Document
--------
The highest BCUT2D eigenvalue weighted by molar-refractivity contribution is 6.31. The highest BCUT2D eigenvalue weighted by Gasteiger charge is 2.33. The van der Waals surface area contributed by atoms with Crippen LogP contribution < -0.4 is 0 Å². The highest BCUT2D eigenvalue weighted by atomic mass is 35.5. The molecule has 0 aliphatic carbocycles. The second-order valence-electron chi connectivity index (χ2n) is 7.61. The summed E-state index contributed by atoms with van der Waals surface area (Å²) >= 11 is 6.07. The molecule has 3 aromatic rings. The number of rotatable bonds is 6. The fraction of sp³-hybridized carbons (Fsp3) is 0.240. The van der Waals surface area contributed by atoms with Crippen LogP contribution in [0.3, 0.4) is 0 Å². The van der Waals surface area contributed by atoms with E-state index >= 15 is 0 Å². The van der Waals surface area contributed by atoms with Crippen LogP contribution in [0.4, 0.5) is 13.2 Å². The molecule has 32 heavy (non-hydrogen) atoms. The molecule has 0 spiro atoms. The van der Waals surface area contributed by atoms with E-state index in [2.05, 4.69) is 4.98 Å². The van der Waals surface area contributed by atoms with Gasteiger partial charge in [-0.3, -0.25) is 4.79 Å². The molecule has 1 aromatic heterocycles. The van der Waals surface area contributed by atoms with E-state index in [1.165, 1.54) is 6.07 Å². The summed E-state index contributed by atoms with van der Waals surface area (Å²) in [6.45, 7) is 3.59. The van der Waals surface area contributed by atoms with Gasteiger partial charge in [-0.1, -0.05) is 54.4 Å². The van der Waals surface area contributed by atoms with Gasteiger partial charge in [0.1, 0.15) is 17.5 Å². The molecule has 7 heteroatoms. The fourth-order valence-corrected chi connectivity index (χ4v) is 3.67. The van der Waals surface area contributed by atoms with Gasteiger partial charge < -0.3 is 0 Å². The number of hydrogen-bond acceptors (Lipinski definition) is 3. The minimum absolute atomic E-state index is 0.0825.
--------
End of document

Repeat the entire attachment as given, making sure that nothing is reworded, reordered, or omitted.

The highest BCUT2D eigenvalue weighted by molar-refractivity contribution is 6.31. The highest BCUT2D eigenvalue weighted by Gasteiger charge is 2.33. The van der Waals surface area contributed by atoms with Crippen LogP contribution < -0.4 is 0 Å². The highest BCUT2D eigenvalue weighted by atomic mass is 35.5. The molecule has 0 aliphatic carbocycles. The second-order valence-electron chi connectivity index (χ2n) is 7.61. The summed E-state index contributed by atoms with van der Waals surface area (Å²) >= 11 is 6.07. The molecule has 3 aromatic rings. The number of rotatable bonds is 6. The fraction of sp³-hybridized carbons (Fsp3) is 0.240. The van der Waals surface area contributed by atoms with Crippen LogP contribution in [0.3, 0.4) is 0 Å². The van der Waals surface area contributed by atoms with E-state index >= 15 is 0 Å². The van der Waals surface area contributed by atoms with Crippen LogP contribution in [0.4, 0.5) is 13.2 Å². The molecule has 32 heavy (non-hydrogen) atoms. The molecule has 0 spiro atoms. The van der Waals surface area contributed by atoms with E-state index in [2.05, 4.69) is 4.98 Å². The van der Waals surface area contributed by atoms with Gasteiger partial charge in [-0.3, -0.25) is 4.79 Å². The molecule has 1 aromatic heterocycles. The van der Waals surface area contributed by atoms with E-state index in [1.165, 1.54) is 6.07 Å². The summed E-state index contributed by atoms with van der Waals surface area (Å²) in [6.45, 7) is 3.59. The van der Waals surface area contributed by atoms with Gasteiger partial charge in [-0.1, -0.05) is 54.4 Å². The van der Waals surface area contributed by atoms with Gasteiger partial charge in [0.1, 0.15) is 17.5 Å². The molecule has 7 heteroatoms. The fourth-order valence-corrected chi connectivity index (χ4v) is 3.67. The van der Waals surface area contributed by atoms with Gasteiger partial charge < -0.3 is 0 Å². The number of hydrogen-bond acceptors (Lipinski definition) is 3. The minimum absolute atomic E-state index is 0.0825.